Friday, November 17, 2017

November 17, 2017

The weather is getting chilly, and the inshore fishing is getting redhot. If you want a chance at getting into a late fall fishing "pep-fest” then go ahead and go.

Inshore: Fishing has really been firing on all cylinders. Right now, all of our predatory inshore species are trying to eat a lot and move a lot. The marshes are full of Speckled Trout, and these visual feeders are chewing best when the water is clean and clear. The best places to target Speckled Trout right now will be places with one of the following: shelly/sandy bottom topography, live structure and current, small depth changes along the beach, rock jetties, marsh point or oyster beds. False Albacore are commonly coming within casting range for surf fisherman on the beachfront near Fort Macon State Park. They are chasing very small baitfish, so a “Stingsilver” pencil spoon would be a great bait to throw. The Atlantic Beach Bridge has been seeing plenty of nice Gray Trout. Flounder have been moving into our ocean and there are a lot of them along the beachfront right now. “Berkley Gulp” shrimp on a jighead is a great combo to throw on the beach at this time of the year for Red Drum and Flounder. The slower you fish it, the better off you are. King Mackerel Fishing has still been good but the water is really starting to cool off so you may need to run out until you find some in the 68 F range. Nearshore reefs are still holding some Flounder, Gray Trout, and even a few Red Drum. There have been massive schools of upper slot Drum running the beaches as well. Shallow reefs and grass beds in the sound that are surrounded by deeper water have been holding some really large Speckled Trout, the really large Trout are being caught in the shallower waters after dark. The Striped Mullet are at the peak of their annual migratory run along our beaches. Speckled Trout, Flounder, Red Drum, Black Drum and Pompano are all enjoying the suds of our beachfront. Water temperature today along the beach is around 63 Degrees Fahrenheit, and Speckled Trout are on the move. Speckled Trout are going to be abundant in our inshore waters in high biomass from now until about the end of January. Red Drum, Trout and Flounder can be taken fishing the beach with baits such as: “MR 18 Mirrorlure”, “Trout Trick”, “Rapala X-Rap”, “Halo-Shrimp”, and a variety of other hard and soft baits. As far as fishing with cut shrimp along the beach goes; there are plenty of SeaMullet around, as well as some really nice Black Drum, Pompano, Red Drum, and there have even been some Sheepshead caught as well.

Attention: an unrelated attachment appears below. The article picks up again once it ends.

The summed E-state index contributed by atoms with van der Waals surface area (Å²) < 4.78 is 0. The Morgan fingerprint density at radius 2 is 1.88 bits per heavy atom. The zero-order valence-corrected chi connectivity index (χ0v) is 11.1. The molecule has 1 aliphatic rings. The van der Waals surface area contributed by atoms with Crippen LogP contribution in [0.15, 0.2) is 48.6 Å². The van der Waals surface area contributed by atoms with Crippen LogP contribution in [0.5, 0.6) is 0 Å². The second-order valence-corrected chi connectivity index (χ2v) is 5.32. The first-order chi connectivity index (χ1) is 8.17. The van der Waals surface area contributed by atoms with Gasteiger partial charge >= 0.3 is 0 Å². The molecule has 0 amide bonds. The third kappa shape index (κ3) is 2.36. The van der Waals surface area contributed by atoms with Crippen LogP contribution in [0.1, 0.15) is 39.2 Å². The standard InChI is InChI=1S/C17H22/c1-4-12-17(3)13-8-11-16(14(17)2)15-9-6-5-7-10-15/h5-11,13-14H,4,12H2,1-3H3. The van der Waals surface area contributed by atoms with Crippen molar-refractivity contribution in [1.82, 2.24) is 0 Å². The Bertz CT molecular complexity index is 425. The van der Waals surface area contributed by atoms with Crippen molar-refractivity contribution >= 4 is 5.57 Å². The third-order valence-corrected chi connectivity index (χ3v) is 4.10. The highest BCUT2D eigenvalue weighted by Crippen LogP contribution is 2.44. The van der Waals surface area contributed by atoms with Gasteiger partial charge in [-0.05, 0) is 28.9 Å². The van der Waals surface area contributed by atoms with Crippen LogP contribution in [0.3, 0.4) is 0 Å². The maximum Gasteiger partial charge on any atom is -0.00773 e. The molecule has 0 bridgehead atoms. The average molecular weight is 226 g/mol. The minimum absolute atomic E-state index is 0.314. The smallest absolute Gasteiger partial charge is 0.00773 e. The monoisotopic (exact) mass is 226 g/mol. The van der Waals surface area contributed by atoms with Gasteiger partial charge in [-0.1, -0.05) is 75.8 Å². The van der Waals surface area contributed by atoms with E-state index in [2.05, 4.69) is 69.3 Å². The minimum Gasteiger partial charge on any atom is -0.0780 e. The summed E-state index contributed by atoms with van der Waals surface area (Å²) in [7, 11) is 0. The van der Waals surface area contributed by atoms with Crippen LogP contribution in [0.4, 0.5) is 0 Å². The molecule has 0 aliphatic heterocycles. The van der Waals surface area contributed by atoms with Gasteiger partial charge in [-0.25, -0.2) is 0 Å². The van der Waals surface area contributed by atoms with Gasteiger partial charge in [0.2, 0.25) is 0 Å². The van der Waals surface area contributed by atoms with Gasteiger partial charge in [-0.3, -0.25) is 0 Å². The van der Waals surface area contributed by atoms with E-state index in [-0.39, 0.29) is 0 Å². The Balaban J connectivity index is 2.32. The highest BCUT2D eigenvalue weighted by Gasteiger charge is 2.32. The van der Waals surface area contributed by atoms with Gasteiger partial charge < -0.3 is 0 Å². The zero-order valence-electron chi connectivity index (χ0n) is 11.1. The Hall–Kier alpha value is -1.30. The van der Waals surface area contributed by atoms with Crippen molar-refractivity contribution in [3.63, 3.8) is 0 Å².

Fly Fishing: Fly Fishing opportunities are at a peak right now. On a calm day, you can walk the beach with a fly rod and wait for a shot at close range for False Albacore. Near Fort Macon is a great place to go on the look for them. You do need to be a fairly avid caster to try this, however. Speckled Trout, Red Drum, and Flounder can all be taken along the beach on the fly at this time of the year. “Match the hatch” and use a 5-6” really meaty “Deciever” pattern with color schemes such as a finger mullet. Walk the beach and blind cast until you get tight, that’s what it’s about at this time of the year.

Offshore: The Wahoo fishing is slowly starting to taper off right now, but fish are still to be had. Snapper and Grouper of all sorts are still being caught very well. The Triggerfish are still firing aggressively and so are the turbo sized Sea Bass. Grouper can be taken on live bait or whole frozen baits, and same with the Snapper. There have been a few Sailfish caught for the anglers who have been going Wahoo fishing. King Mackerel are moving further offshore right now with the cold so there will probably be a few of them in the mix too.

As always, Tight Lines from Freemans Bait and Tackle


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